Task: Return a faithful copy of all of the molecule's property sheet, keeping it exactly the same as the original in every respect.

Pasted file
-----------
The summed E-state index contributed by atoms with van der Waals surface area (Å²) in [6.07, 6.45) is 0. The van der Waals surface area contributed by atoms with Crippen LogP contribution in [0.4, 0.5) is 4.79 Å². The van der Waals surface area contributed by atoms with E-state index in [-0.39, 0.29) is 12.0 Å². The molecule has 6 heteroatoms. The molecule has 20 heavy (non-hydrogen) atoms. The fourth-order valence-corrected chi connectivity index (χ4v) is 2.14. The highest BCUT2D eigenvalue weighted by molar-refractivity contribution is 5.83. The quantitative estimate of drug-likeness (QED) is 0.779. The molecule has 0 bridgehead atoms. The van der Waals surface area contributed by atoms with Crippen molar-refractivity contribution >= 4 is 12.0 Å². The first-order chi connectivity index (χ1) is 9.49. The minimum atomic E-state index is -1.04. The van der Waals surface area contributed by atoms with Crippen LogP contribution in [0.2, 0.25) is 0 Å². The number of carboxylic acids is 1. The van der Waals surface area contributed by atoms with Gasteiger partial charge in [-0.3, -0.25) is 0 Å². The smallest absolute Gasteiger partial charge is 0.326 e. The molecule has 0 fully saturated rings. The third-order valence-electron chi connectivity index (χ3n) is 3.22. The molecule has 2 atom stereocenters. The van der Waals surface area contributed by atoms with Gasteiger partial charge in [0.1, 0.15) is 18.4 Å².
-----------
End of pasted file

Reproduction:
The summed E-state index contributed by atoms with van der Waals surface area (Å²) in [6.07, 6.45) is 0. The van der Waals surface area contributed by atoms with Crippen LogP contribution in [0.4, 0.5) is 4.79 Å². The van der Waals surface area contributed by atoms with E-state index in [-0.39, 0.29) is 12.0 Å². The molecule has 6 heteroatoms. The molecule has 20 heavy (non-hydrogen) atoms. The fourth-order valence-corrected chi connectivity index (χ4v) is 2.14. The highest BCUT2D eigenvalue weighted by molar-refractivity contribution is 5.83. The quantitative estimate of drug-likeness (QED) is 0.779. The molecule has 0 bridgehead atoms. The van der Waals surface area contributed by atoms with Crippen molar-refractivity contribution >= 4 is 12.0 Å². The first-order chi connectivity index (χ1) is 9.49. The minimum atomic E-state index is -1.04. The van der Waals surface area contributed by atoms with Crippen LogP contribution in [0.2, 0.25) is 0 Å². The number of carboxylic acids is 1. The van der Waals surface area contributed by atoms with Gasteiger partial charge in [-0.3, -0.25) is 0 Å². The smallest absolute Gasteiger partial charge is 0.326 e. The molecule has 0 fully saturated rings. The third-order valence-electron chi connectivity index (χ3n) is 3.22. The molecule has 2 atom stereocenters. The van der Waals surface area contributed by atoms with Gasteiger partial charge in [0.1, 0.15) is 18.4 Å².